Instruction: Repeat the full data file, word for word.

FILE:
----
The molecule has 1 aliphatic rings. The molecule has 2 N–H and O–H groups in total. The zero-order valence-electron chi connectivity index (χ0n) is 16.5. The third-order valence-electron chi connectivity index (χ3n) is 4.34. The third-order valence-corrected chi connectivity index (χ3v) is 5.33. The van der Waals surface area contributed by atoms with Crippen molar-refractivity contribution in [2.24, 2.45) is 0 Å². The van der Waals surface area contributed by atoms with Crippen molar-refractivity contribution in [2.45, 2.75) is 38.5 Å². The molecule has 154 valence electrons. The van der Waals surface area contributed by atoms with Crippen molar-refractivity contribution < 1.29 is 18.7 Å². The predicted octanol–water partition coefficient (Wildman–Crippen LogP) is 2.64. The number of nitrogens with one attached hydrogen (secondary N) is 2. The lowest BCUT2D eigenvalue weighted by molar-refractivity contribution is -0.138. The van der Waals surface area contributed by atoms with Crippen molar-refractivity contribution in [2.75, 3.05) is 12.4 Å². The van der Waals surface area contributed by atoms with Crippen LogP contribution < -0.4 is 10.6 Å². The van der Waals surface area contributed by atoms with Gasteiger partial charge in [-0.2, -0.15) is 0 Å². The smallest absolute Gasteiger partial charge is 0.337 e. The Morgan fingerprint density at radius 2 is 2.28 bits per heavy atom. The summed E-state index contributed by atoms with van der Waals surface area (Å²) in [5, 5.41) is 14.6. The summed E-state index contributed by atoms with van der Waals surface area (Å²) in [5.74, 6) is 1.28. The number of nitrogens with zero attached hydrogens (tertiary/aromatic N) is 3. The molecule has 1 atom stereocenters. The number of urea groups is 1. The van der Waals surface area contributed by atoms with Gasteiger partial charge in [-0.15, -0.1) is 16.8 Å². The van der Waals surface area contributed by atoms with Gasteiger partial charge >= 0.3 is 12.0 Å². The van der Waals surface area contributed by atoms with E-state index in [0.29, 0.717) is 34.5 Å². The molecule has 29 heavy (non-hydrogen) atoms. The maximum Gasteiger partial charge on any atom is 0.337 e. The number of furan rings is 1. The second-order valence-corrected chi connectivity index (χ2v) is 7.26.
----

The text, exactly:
The molecule has 1 aliphatic rings. The molecule has 2 N–H and O–H groups in total. The zero-order valence-electron chi connectivity index (χ0n) is 16.5. The third-order valence-electron chi connectivity index (χ3n) is 4.34. The third-order valence-corrected chi connectivity index (χ3v) is 5.33. The van der Waals surface area contributed by atoms with Crippen molar-refractivity contribution in [2.24, 2.45) is 0 Å². The van der Waals surface area contributed by atoms with Crippen molar-refractivity contribution in [2.45, 2.75) is 38.5 Å². The molecule has 154 valence electrons. The van der Waals surface area contributed by atoms with Crippen molar-refractivity contribution < 1.29 is 18.7 Å². The predicted octanol–water partition coefficient (Wildman–Crippen LogP) is 2.64. The number of nitrogens with one attached hydrogen (secondary N) is 2. The lowest BCUT2D eigenvalue weighted by molar-refractivity contribution is -0.138. The van der Waals surface area contributed by atoms with Crippen molar-refractivity contribution in [2.75, 3.05) is 12.4 Å². The van der Waals surface area contributed by atoms with Crippen LogP contribution < -0.4 is 10.6 Å². The van der Waals surface area contributed by atoms with Gasteiger partial charge in [-0.2, -0.15) is 0 Å². The smallest absolute Gasteiger partial charge is 0.337 e. The Morgan fingerprint density at radius 2 is 2.28 bits per heavy atom. The summed E-state index contributed by atoms with van der Waals surface area (Å²) in [5, 5.41) is 14.6. The summed E-state index contributed by atoms with van der Waals surface area (Å²) in [5.74, 6) is 1.28. The number of nitrogens with zero attached hydrogens (tertiary/aromatic N) is 3. The molecule has 1 atom stereocenters. The number of urea groups is 1. The van der Waals surface area contributed by atoms with Gasteiger partial charge in [-0.15, -0.1) is 16.8 Å². The van der Waals surface area contributed by atoms with Gasteiger partial charge >= 0.3 is 12.0 Å². The van der Waals surface area contributed by atoms with E-state index in [0.29, 0.717) is 34.5 Å². The molecule has 29 heavy (non-hydrogen) atoms. The maximum Gasteiger partial charge on any atom is 0.337 e. The number of furan rings is 1. The second-order valence-corrected chi connectivity index (χ2v) is 7.26.